Rupert Murdoch ABC

Mike Carlton, in Saturday’s Sydney Morning Herald, was bang on the money:

“With the Tories in power, the assault on the national broadcaster grows more vicious by the day. Unsurprisingly, the campaign is spearheaded by the Murdoch press.”

And as if to confirm Carlton’s credentials as a soothsayer, The Weekend Australian, on the same day, gave huge space to three lengthy anti-ABC commentary pieces. Long-serving Murdoch toady Greg Sheridan led the charge. Still pretending outrage over the ABC/Guardian scoop on our spying on Indonesia, he parroted the familiar News Corp company line:

“It is unclear why Australian taxpayers need to pay $1.1 billion of their money to support these activities …

“It is plain socialism for the government to run a business in competition with existing private businesses.”

On the op-ed page Grace Collier (who, she?) reached straight for her beheading axe. She urged the Coalition to liquidate any unsympathetic ABC board members:

“The type of relationship between the ABC board and the government has the potential to have a serious impact on us all …

“The new administration must, to govern properly and carry out the agenda it was elected to implement, neutralise the enemies in its midst and place people it trusts into key positions of influence.”

Madame Collier-Defarge has apparently yet to grasp the principle of independent stewardship that guides our autonomous national government organisations. Fortunately, help was close at hand. The very next day, in the Sunday Telegraph, that kindly old uncle of the Murdoch commentariat, Piers Akerman explained exactly how their master would like to tackle the ABC problem:

“It should be stripped back to its charter or broken up and sold, if possible to commercial interests.

“In a world of expanding media, a taxpayer-funded national broadcaster is anachronistic.

“Those who want to keep ‘our’ ABC, should fund it. Those who don’t should not have to pay for it.”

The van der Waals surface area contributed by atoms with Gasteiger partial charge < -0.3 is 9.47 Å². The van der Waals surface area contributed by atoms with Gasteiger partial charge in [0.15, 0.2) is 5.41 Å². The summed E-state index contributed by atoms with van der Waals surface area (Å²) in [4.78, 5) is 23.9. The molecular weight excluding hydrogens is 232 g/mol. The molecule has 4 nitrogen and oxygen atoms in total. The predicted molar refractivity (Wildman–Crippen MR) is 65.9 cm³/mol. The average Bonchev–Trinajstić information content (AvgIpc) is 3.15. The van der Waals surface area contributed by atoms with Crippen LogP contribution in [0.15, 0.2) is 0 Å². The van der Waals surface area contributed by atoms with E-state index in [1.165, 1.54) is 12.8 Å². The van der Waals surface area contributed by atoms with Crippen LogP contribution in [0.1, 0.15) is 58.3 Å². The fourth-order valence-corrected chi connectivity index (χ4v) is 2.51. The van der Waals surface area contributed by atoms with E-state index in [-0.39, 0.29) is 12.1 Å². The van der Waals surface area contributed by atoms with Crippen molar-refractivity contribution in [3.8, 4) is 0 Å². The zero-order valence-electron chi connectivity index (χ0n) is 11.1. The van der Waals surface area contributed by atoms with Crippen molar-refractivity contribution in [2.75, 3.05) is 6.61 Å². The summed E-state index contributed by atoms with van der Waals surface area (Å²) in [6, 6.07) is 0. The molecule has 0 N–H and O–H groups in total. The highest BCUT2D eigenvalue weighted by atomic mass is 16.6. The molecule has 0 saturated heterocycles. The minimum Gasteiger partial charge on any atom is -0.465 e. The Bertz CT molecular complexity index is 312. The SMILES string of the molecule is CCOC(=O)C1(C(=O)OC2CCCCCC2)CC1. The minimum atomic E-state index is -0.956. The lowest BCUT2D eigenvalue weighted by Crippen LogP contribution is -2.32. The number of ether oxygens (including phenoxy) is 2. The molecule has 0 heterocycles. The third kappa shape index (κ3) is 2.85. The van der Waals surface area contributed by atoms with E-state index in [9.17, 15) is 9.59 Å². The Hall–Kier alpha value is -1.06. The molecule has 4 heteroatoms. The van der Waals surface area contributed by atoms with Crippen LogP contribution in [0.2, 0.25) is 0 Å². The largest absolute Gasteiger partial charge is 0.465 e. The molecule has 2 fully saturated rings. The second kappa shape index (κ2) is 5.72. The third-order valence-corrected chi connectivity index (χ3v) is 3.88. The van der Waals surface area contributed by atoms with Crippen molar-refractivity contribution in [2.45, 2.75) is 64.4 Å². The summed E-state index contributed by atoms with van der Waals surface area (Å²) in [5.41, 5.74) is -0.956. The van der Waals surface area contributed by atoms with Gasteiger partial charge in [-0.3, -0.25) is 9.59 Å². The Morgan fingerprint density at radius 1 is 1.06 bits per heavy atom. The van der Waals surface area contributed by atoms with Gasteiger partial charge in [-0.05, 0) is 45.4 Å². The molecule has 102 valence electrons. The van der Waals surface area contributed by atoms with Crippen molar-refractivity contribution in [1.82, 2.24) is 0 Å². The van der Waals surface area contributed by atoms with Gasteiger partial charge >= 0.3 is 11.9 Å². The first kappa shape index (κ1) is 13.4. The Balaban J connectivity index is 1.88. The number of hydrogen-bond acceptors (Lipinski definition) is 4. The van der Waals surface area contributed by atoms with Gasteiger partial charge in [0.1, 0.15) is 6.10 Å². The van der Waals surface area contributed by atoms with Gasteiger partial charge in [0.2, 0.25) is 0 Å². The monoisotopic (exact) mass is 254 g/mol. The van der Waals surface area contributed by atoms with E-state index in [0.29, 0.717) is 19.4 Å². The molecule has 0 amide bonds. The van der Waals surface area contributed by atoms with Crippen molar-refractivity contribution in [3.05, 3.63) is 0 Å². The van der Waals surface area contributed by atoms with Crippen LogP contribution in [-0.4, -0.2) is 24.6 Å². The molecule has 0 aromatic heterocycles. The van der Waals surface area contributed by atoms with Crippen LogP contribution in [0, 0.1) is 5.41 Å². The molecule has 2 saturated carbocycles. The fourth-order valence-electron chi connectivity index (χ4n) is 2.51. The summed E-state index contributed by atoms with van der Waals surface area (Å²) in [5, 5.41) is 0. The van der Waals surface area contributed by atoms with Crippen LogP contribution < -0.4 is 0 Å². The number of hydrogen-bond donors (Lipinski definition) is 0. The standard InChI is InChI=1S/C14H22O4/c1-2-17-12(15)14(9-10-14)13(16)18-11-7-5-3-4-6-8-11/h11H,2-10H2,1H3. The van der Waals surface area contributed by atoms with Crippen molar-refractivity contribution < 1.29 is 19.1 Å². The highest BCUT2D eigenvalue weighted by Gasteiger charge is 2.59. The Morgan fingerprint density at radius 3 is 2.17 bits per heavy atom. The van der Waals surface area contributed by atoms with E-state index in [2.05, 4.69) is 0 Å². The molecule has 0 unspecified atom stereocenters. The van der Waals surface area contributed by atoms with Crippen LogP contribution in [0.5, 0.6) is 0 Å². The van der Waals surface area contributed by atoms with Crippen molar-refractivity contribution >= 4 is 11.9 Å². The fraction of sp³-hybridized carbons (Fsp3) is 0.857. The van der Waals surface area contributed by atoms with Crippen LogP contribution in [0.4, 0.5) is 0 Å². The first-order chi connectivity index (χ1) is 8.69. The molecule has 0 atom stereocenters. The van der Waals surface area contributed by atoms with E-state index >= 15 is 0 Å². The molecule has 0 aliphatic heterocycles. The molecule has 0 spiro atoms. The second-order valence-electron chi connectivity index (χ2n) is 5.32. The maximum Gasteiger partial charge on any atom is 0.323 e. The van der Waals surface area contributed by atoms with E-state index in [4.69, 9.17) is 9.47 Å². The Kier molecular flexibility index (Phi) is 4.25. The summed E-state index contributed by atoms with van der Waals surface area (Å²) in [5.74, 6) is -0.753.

Of course, none of this is new. Over the past few weeks, just about every News Corp hack with a byline (with the honourable exception of Errol Simper) has queued up to take their dutiful swings at the national broadcaster. The difference now is that, come July, with the Coalition likely to have a workable majority on most issues in the Senate, those in the government who take their cues from Murdoch on media policy will be emboldened to start implementing his agenda.

How will it be done? What’s at stake? The clues are already there in the seemingly endless procession of pompous anti-Aunty editorials in The Australian.

The trigger, after the next little brouhaha in ABC news or current affairs, will be hyped-up outrage in the Oz followed by calls for an urgent “independent government inquiry” into the national broadcaster. The same newspaper that thundered so self-righteously against recent inquiries into media practice is already urging a “root-and-branch” review of all ABC activities and practices.

But the terms of reference for this inquiry will be skewed to deliver Murdoch the two big prizes he was always going to extract in return for his support for the Coalition over the past three years: a re-opening of the tender process for the Australia Television service so Sky News gets the contract; and a major winding-back of the ABC’s online presence, particularly in any content areas that compete with existing News Corp output.

That’s what this is all about. Business.

Murdoch well knows that no Australian government would have the courage to break up the ABC or sell it off, so while the new inquiry might go through the motions of appearing to consider those proposals, they are little more than diversionary ambit claims. The real object of the exercise will be to ensure that some innocuous-looking recommendations appear in the inquiry’s final report that will then provide the government with the justification for delivering Murdoch his pounds of flesh.

As Carlton warns: “Make no mistake. The fight for the ABC is on.”

Meanwhile, it will be interesting to see whether the Minister actually responsible for the ABC, Malcolm Turnbull, can resist this pressure and hold the small “L” liberal line. Unlike his Coalition predecessor in the Communications portfolio, Richard Alston, Turnbull isn’t naturally inclined to wreak vengeance on the ABC. He dislikes Abbott and his bully-boy style and wouldn’t force any major cuts or changes to the ABC’s operations off his own bat.

But that doesn’t mean he might not stand mute and let someone else start the pogrom. If he were smart, ABC chairman Jim Spigelman would invite Turnbull to attend the next board meeting and suggest he expound for a few minutes on what he sees as the ABC’s future. In other word, call the Minister’s bluff. What’s to lose?